Monday, February 25, 2013

Anti-Gay Top British Catholic Cardinal Resigns Amid Allegations Of Inappropriate Behaviour

Keith O'Brien
By Brody Levesque | EDINBURGH, SCOTLAND, UK --  Cardinal Keith O'Brien, Britain's most senior Roman Catholic cleric, has resigned amid allegations of inappropriate behaviour made by priests. In a statement Monday, the Vatican said that Pope Benedict XVI had formally accepted the resignation of O’Brien, archbishop of St. Andrews and Edinburgh. O'Brien who has been the Archbishop of St Andrews and Edinburgh since 1985, has been an outspoken opponent of plans to legalize same sex marriage in the UK and was named "bigot of the year" by the British LGBT equality rights group Stonewall UK last November.
“Ten-thousand people overwhelmingly, decisively voted that he should be given that award,” said Colin MacFarlane, director of Stonewall UK's Scotland offices. 
“We don’t call people a bigot because they disagree with us. We reserve that for people who use the kind of language the cardinal has used. He has gone out of his way. It has not been fair discourse. His language has been cruel, hurtful and pernicious.”
In a statement released Monday reacting to the news of O'Briens resignation MacFarlane said; “We trust there will now be a full investigation into the serious allegations made against Cardinal O’Brien. We hope his successor will show a little more Christian charity towards openly gay people than the cardinal did himself.”
In 2009, O’Brien urged the Scottish National Party to abandon plans to give same-sex couples the same foster-parenting rights as straight ones, calling the idea “misguided” and saying that gay and lesbians were known for unstable relationships.
In a Daily Telegraph editorial in 2012, the cardinal urged people to stand up against a proposal to allow same-sex marriage, which he called; “madness.” He referred to same-sex marriage as a “grotesque subversion of a universally accepted human right.”
O'Brien's resignation comes after weekend reports in the British press that three priests and one former priest have reportedly complained about the leader of the Scottish Catholic Church's behaviour some 30 years ago. They had lodged complaints to the Vatican's ambassador to Britain, nuncio Antonio Mennini, and demanded O'Brien's immediate resignation.
The Cardinal did not appear at St Mary's Cathedral in Edinburgh to celebrate mass on Sunday, instead he was replaced by Bishop Stephen Robson, auxiliary bishop of the Archdiocese of St Andrews and Edinburgh, who made a statement at the cathedral;
"A number of allegations of inappropriate behaviour have been made against the cardinal. The cardinal has sought legal advice and it would be inappropriate to comment at this time. There will be further statements in due course. As always in times of need such as this, we cannot not be saddened by the events of the last 24 hours."
The four priests complained in the week before February 11, when Pope Benedict announced his resignation with the former priest telling the British press that O'Brien made an inappropriate approach to him in 1980, after night prayers, when he was a seminarian at St Andrew's College. The complainant, who is now married, says he resigned as a priest when Cardinal O'Brien was first made a bishop. He reportedly says in his statement:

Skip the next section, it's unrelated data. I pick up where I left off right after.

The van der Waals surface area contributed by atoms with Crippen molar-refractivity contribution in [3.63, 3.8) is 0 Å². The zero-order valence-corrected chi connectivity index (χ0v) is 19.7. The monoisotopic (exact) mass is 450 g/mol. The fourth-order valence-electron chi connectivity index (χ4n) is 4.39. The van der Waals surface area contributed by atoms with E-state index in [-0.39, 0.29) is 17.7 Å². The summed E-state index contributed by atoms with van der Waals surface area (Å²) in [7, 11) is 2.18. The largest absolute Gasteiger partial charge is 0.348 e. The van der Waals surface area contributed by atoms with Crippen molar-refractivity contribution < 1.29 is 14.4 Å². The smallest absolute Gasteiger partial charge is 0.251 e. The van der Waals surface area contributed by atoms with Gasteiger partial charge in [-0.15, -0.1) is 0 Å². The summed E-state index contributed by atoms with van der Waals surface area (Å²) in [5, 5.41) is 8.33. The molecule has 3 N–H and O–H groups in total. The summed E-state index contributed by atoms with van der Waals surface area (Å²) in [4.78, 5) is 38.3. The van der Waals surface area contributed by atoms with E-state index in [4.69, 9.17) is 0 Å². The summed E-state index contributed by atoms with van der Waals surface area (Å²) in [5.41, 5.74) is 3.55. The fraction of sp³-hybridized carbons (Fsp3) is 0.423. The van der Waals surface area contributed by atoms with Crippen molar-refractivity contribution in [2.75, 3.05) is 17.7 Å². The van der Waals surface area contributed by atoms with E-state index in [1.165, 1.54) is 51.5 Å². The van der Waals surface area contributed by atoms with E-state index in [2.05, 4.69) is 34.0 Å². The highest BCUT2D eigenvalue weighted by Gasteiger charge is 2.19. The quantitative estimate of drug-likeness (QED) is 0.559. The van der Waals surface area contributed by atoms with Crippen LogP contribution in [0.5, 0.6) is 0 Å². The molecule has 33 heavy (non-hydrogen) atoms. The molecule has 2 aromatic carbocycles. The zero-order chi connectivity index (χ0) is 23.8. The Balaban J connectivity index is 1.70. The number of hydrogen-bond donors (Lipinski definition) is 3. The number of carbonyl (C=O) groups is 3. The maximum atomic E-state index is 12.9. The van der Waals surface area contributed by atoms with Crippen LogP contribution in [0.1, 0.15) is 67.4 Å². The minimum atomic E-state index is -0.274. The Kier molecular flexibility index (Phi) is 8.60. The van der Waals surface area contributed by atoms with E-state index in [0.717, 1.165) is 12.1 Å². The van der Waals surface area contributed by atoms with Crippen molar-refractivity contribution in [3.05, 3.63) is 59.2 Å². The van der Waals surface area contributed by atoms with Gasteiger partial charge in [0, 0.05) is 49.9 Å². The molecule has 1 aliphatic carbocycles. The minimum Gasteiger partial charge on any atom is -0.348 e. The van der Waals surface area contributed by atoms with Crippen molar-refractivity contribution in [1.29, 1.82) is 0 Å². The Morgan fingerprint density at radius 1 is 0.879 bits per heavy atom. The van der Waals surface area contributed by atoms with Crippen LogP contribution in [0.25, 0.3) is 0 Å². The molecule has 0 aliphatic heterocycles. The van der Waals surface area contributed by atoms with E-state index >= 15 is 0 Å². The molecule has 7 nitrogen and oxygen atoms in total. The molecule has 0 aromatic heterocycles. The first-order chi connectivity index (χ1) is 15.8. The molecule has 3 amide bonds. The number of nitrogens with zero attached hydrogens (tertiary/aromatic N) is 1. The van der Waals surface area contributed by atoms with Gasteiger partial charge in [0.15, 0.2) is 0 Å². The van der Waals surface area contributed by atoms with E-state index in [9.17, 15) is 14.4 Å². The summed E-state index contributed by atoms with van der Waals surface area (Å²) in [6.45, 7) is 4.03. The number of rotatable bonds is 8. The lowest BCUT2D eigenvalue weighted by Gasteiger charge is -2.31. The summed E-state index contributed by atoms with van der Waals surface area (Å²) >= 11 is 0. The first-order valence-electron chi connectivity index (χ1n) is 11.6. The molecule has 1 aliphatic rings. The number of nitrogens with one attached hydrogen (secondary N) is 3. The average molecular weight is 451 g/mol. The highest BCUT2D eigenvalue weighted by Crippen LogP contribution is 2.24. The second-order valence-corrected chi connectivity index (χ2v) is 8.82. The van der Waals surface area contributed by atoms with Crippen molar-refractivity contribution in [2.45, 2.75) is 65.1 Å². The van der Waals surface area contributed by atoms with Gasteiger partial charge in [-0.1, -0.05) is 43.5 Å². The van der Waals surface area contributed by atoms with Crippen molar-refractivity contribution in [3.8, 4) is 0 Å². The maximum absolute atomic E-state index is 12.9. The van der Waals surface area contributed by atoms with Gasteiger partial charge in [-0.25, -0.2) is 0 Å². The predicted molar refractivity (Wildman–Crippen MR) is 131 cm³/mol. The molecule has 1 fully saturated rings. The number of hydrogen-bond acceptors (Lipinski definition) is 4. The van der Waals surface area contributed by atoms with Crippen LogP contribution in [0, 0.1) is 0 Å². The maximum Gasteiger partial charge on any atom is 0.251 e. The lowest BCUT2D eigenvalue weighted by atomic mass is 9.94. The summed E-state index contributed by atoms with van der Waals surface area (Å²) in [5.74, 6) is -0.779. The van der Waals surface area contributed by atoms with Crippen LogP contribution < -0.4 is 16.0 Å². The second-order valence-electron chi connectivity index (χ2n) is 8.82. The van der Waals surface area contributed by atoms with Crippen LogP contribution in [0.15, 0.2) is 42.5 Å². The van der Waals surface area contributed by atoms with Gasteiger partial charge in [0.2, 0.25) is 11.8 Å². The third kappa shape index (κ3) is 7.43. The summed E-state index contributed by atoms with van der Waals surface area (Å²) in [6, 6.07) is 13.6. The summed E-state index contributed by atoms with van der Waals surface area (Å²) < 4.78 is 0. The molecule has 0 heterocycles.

"I knew then he would always have power over me. It was assumed I left the priesthood to get married. I did not. I left to preserve my integrity." 
A second statement from another complainant says he was living in a parish when he was visited by O'Brien, and inappropriate contact took place between them. A third complainant alleges dealing with what he describes as "unwanted behaviour" by the cardinal in the 1980s after some late-night drinking. And the fourth complainant claims the cardinal used night prayers as an excuse for inappropriate contact.
O’Brien had been prepared to resign, citing his age as the cause. He turns 75 on March 17, and the Vatican said the pope had in November accepted a resignation letter under the condition of “nunc pro tunc,” meaning “now for later.”
The Vatican said Monday, however, that the pontiff had now accepted the resignation “definitively.”
It means O'Brien will not take part in the conclave to elect the pope's successor - a process that could begin earlier than March 15 after the rules governing the process were changed in a move announced Monday. O'Brien would have been Britain's only elector in the papal conclave that will gather to decide on a successor to Benedict XVI.
O’Brien said in a statement that it was the pope himself who had decided his resignation would take effect immediately.
“Approaching the age of 75 and at times in indifferent health, I tendered my resignation … some months ago,” he said. “The Holy Father has now decided that my resignation will take effect today.” 
O'Brien's statement went on to say: "I have valued the opportunity of serving the people of Scotland and overseas in various ways since becoming a priest. Looking back over my years of ministry: For any good I have been able to do, I thank God. For any failures, I apologize to all whom I have offended."
O'Brien's resignation comes on the heels of news reports surrounding Pope Benedict XVI stepping down, after La Repubblica, Italy’s respected, leading daily newspaper, linked the resignation of Benedict to the the contents of a secret dossier prepared for the pope by three cardinals who investigated the origins of the 2012 scandal over leaked Vatican documents.
The report suggested the revelations in the dossier included the discovery of blackmail, corruption and a network of gay prelates in the Vatican. which alleged pressure from so-called gay factions within the church and rumors of blackmail and conspiracy.